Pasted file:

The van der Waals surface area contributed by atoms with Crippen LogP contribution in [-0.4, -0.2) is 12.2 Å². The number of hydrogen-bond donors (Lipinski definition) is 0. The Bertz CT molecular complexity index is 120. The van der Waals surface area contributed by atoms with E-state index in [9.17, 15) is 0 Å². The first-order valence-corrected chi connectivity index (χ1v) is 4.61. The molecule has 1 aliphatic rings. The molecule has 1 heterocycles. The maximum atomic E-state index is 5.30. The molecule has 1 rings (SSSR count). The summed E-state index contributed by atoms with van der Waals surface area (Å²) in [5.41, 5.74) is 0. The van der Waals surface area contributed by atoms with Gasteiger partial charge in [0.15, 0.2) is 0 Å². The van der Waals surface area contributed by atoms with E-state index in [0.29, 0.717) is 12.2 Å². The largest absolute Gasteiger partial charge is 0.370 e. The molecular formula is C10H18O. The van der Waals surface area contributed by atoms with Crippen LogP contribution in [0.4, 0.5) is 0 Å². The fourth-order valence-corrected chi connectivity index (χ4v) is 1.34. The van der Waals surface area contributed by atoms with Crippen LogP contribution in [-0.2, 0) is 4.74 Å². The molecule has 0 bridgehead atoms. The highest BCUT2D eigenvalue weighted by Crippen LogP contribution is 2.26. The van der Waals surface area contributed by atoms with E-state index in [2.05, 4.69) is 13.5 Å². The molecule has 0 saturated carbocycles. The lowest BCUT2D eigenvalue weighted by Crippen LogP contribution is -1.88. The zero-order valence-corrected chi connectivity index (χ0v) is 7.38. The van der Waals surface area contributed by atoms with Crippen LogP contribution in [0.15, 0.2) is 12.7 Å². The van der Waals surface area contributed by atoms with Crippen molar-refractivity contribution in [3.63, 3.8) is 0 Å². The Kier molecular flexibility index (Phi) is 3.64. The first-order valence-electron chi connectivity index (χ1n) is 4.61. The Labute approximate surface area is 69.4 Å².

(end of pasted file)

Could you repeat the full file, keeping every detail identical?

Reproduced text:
The van der Waals surface area contributed by atoms with Crippen LogP contribution in [-0.4, -0.2) is 12.2 Å². The number of hydrogen-bond donors (Lipinski definition) is 0. The Bertz CT molecular complexity index is 120. The van der Waals surface area contributed by atoms with E-state index in [9.17, 15) is 0 Å². The first-order valence-corrected chi connectivity index (χ1v) is 4.61. The molecule has 1 aliphatic rings. The molecule has 1 heterocycles. The maximum atomic E-state index is 5.30. The molecule has 1 rings (SSSR count). The summed E-state index contributed by atoms with van der Waals surface area (Å²) in [5.41, 5.74) is 0. The van der Waals surface area contributed by atoms with Gasteiger partial charge in [0.15, 0.2) is 0 Å². The van der Waals surface area contributed by atoms with E-state index in [0.29, 0.717) is 12.2 Å². The largest absolute Gasteiger partial charge is 0.370 e. The molecular formula is C10H18O. The van der Waals surface area contributed by atoms with Crippen LogP contribution in [0.4, 0.5) is 0 Å². The fourth-order valence-corrected chi connectivity index (χ4v) is 1.34. The van der Waals surface area contributed by atoms with Crippen LogP contribution in [-0.2, 0) is 4.74 Å². The molecule has 0 bridgehead atoms. The highest BCUT2D eigenvalue weighted by Crippen LogP contribution is 2.26. The van der Waals surface area contributed by atoms with E-state index in [2.05, 4.69) is 13.5 Å². The molecule has 0 saturated carbocycles. The lowest BCUT2D eigenvalue weighted by Crippen LogP contribution is -1.88. The zero-order valence-corrected chi connectivity index (χ0v) is 7.38. The van der Waals surface area contributed by atoms with Crippen LogP contribution in [0.15, 0.2) is 12.7 Å². The van der Waals surface area contributed by atoms with Crippen molar-refractivity contribution in [3.63, 3.8) is 0 Å². The Kier molecular flexibility index (Phi) is 3.64. The first-order valence-electron chi connectivity index (χ1n) is 4.61. The Labute approximate surface area is 69.4 Å².